Richard Ingrams: Our leaders know so little about our country's history

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So keen was David Cameron to suck up to the Americans on his recent trip that in an interview on Sky News he told the viewers that Britain had always been "the junior partner" in the alliance. "We were the junior partner in 1940," he added, "when we were fighting the Nazis."

Cameron, despite the benefits of an Eton and Oxford education, seemed to be ignorant of the fact that the USA was not a partner of Britain in 1940. The Americans declared war on Germany only after the attack on Pearl Harbor in December 1941.

It's possible perhaps that Cameron got his erroneous information about the war from Tony Blair, who once made a similar kind of remark when he too was trying to suck up to the Americans.

On another occasion Blair was on record explaining that the reason this country went to war with Hitler was because of his persecution of the Jews. Something had to be done about it, Blair said. It is alarming that we now have another Prime Minister who seems equally ignorant of his country's history.

And it's not just the war. Introducing his utopian scheme called the Big Society this week, Cameron announced that one of his prime aims is to "give power back to the people". But when was it that the people had any power? Any political power that they have had – not very much – has been fought for over several hundred years with fierce opposition from the ancestors of people like Cameron.







Trial by YouTube can work sometimes



It is not often that I write in praise of the internet. But we ought all to be grateful to YouTube if only for preserving the recent Channel 4 News spat between Jon Snow and Richmond Park MP Zac Goldsmith. It is excellent entertainment.

In an earlier programme, multi-millionaire Zac had been accused of falsifying his election expenses but had declined the offer to appear. When he did eventually go on air to answer questions from Snow, he made shameless use of a technique much loved by his piratical father, the late Sir James. This involves picking on irrelevant points and banging on about them at length, not allowing your interviewer to speak in the hope that time will run out and the central charges will not get mentioned.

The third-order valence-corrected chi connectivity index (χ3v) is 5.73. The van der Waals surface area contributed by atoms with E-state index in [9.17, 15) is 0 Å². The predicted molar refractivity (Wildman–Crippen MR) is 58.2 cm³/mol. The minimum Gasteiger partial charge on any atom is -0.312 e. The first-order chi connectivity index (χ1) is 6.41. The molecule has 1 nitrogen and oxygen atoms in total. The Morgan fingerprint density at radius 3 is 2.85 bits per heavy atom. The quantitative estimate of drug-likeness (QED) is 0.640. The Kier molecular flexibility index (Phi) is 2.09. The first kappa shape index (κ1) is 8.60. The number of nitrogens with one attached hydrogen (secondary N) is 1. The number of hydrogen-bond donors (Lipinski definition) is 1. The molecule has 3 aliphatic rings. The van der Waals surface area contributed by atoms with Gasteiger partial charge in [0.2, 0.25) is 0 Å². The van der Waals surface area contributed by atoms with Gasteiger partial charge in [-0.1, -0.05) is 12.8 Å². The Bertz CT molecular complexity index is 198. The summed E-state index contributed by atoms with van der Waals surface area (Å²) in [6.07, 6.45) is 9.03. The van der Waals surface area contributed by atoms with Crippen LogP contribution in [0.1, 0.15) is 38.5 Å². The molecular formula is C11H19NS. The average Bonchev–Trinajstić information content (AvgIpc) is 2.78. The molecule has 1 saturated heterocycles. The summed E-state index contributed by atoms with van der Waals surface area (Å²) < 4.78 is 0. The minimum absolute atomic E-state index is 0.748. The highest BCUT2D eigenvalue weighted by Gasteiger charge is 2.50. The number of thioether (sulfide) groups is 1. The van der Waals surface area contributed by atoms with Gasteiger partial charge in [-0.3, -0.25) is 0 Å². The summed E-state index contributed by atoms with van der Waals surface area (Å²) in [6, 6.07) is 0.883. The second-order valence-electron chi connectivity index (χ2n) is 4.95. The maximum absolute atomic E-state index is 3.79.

Unfortunately for the wealthy MP, Channel 4 decided to run on and Goldsmith was eventually forced to give an account of himself. As this involved trying to explain how hundreds of posters saying "Vote for Zac Goldsmith" were a feature of the local rather than the general election, young Zac was on shaky ground and he was reduced to waving his finger like Alastair Campbell and warning Jon Snow that he bad "better watch out".

If you log on to YouTube and watch this arrogant young man, said to be a close associate of David Cameron, you may start wondering whether the new caring compassionate Conservatism is all a bit of a sham.







Life in Toad Hall after prison



Kenneth Grahame's famous creation Mr Toad, who boasted of being cleverer than all the clever men at Oxford, escaped from prison with the help of the washerwoman's daughter and returned home. Conrad Black, equally rich and boastful, has likewise managed to get out of prison and, like Toad, he is convinced, as he always has been, that he did nothing wrong. But there the resemblance ends.

Toad, for all his bragging, is a lovable character whose failings we can overlook. Conrad Black, on the other hand, is a pompous Canadian bore – arrogant, obnoxious and offensively right wing. He would never welcome the likes of Mole and Ratty into his mansion, not even to make up the numbers at dinner.

Kenneth Grahame was often asked what happened to Toad when he got out of prison and was installed once more in Toad Hall. Was he a reformed character thereafter? "Of course Toad never reformed," Grahame once wrote. "He was by nature incapable of it." I fear the same may well turn out to be true of Lord Black of Crossharbour.

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